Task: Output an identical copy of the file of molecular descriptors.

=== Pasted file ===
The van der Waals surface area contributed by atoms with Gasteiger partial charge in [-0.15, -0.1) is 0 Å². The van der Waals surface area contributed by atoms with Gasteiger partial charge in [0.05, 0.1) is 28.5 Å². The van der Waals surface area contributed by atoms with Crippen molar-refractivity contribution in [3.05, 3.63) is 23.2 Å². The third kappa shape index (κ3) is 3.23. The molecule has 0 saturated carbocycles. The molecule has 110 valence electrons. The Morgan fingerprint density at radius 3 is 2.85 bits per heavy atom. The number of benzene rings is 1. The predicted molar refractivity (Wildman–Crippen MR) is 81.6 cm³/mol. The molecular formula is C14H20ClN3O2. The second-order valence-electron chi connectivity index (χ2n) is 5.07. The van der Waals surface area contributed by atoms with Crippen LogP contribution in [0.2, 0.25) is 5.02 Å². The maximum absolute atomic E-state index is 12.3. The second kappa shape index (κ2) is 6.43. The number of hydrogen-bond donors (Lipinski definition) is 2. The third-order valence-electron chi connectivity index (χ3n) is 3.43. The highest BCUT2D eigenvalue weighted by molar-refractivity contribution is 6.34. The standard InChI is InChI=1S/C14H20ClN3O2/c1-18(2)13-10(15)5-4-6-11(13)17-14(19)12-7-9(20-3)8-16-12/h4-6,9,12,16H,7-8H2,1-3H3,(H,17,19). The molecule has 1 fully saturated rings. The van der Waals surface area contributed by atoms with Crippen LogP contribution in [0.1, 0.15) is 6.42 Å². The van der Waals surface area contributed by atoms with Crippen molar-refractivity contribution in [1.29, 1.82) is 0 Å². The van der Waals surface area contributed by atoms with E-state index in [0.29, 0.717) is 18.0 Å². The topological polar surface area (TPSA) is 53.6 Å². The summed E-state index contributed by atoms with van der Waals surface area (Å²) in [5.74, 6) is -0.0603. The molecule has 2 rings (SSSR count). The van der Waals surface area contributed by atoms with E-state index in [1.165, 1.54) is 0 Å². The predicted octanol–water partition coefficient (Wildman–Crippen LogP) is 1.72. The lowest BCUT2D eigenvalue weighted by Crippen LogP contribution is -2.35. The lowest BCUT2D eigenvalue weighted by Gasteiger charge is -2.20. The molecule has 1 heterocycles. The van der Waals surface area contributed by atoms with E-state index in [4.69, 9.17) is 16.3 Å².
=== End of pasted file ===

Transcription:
The van der Waals surface area contributed by atoms with Gasteiger partial charge in [-0.15, -0.1) is 0 Å². The van der Waals surface area contributed by atoms with Gasteiger partial charge in [0.05, 0.1) is 28.5 Å². The van der Waals surface area contributed by atoms with Crippen molar-refractivity contribution in [3.05, 3.63) is 23.2 Å². The third kappa shape index (κ3) is 3.23. The molecule has 0 saturated carbocycles. The molecule has 110 valence electrons. The Morgan fingerprint density at radius 3 is 2.85 bits per heavy atom. The number of benzene rings is 1. The predicted molar refractivity (Wildman–Crippen MR) is 81.6 cm³/mol. The molecular formula is C14H20ClN3O2. The second-order valence-electron chi connectivity index (χ2n) is 5.07. The van der Waals surface area contributed by atoms with Crippen LogP contribution in [0.2, 0.25) is 5.02 Å². The maximum absolute atomic E-state index is 12.3. The second kappa shape index (κ2) is 6.43. The number of hydrogen-bond donors (Lipinski definition) is 2. The third-order valence-electron chi connectivity index (χ3n) is 3.43. The highest BCUT2D eigenvalue weighted by molar-refractivity contribution is 6.34. The standard InChI is InChI=1S/C14H20ClN3O2/c1-18(2)13-10(15)5-4-6-11(13)17-14(19)12-7-9(20-3)8-16-12/h4-6,9,12,16H,7-8H2,1-3H3,(H,17,19). The molecule has 1 fully saturated rings. The van der Waals surface area contributed by atoms with Crippen LogP contribution in [0.1, 0.15) is 6.42 Å². The van der Waals surface area contributed by atoms with Crippen molar-refractivity contribution in [1.29, 1.82) is 0 Å². The van der Waals surface area contributed by atoms with E-state index in [0.29, 0.717) is 18.0 Å². The topological polar surface area (TPSA) is 53.6 Å². The summed E-state index contributed by atoms with van der Waals surface area (Å²) in [5.74, 6) is -0.0603. The molecule has 2 rings (SSSR count). The van der Waals surface area contributed by atoms with E-state index in [1.165, 1.54) is 0 Å². The predicted octanol–water partition coefficient (Wildman–Crippen LogP) is 1.72. The lowest BCUT2D eigenvalue weighted by Crippen LogP contribution is -2.35. The lowest BCUT2D eigenvalue weighted by Gasteiger charge is -2.20. The molecule has 1 heterocycles. The van der Waals surface area contributed by atoms with E-state index in [4.69, 9.17) is 16.3 Å².